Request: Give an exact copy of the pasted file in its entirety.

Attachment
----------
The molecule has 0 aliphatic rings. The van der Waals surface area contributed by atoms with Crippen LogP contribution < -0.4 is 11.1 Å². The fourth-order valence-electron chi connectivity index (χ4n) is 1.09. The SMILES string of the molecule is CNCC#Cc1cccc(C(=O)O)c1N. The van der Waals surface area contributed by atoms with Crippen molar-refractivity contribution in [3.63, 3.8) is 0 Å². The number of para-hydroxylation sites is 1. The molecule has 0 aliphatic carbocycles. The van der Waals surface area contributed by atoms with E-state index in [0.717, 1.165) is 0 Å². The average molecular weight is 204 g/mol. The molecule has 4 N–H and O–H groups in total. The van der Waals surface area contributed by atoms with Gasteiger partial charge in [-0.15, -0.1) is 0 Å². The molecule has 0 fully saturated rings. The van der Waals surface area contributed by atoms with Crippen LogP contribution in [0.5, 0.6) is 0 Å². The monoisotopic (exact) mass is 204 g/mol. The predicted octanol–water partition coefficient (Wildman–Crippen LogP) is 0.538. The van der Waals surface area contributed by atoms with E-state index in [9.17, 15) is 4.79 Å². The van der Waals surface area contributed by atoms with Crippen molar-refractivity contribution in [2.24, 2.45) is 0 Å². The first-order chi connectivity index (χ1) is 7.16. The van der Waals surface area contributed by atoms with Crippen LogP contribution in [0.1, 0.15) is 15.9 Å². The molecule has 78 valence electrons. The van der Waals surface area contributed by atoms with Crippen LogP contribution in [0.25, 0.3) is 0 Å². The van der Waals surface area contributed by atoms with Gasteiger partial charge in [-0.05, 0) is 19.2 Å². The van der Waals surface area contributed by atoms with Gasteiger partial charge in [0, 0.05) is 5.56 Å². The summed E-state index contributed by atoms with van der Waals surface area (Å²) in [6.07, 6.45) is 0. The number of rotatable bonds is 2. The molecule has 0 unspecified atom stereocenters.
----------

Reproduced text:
The molecule has 0 aliphatic rings. The van der Waals surface area contributed by atoms with Crippen LogP contribution < -0.4 is 11.1 Å². The fourth-order valence-electron chi connectivity index (χ4n) is 1.09. The SMILES string of the molecule is CNCC#Cc1cccc(C(=O)O)c1N. The van der Waals surface area contributed by atoms with Crippen molar-refractivity contribution in [3.63, 3.8) is 0 Å². The number of para-hydroxylation sites is 1. The molecule has 0 aliphatic carbocycles. The van der Waals surface area contributed by atoms with E-state index in [0.717, 1.165) is 0 Å². The average molecular weight is 204 g/mol. The molecule has 4 N–H and O–H groups in total. The van der Waals surface area contributed by atoms with Gasteiger partial charge in [-0.15, -0.1) is 0 Å². The molecule has 0 fully saturated rings. The van der Waals surface area contributed by atoms with Crippen LogP contribution in [0.5, 0.6) is 0 Å². The monoisotopic (exact) mass is 204 g/mol. The predicted octanol–water partition coefficient (Wildman–Crippen LogP) is 0.538. The van der Waals surface area contributed by atoms with E-state index in [9.17, 15) is 4.79 Å². The van der Waals surface area contributed by atoms with Crippen molar-refractivity contribution in [2.24, 2.45) is 0 Å². The first-order chi connectivity index (χ1) is 7.16. The van der Waals surface area contributed by atoms with Crippen LogP contribution in [0.1, 0.15) is 15.9 Å². The molecule has 78 valence electrons. The van der Waals surface area contributed by atoms with Crippen LogP contribution in [0.25, 0.3) is 0 Å². The van der Waals surface area contributed by atoms with Gasteiger partial charge in [-0.05, 0) is 19.2 Å². The van der Waals surface area contributed by atoms with Gasteiger partial charge in [0, 0.05) is 5.56 Å². The summed E-state index contributed by atoms with van der Waals surface area (Å²) in [6.07, 6.45) is 0. The number of rotatable bonds is 2. The molecule has 0 unspecified atom stereocenters.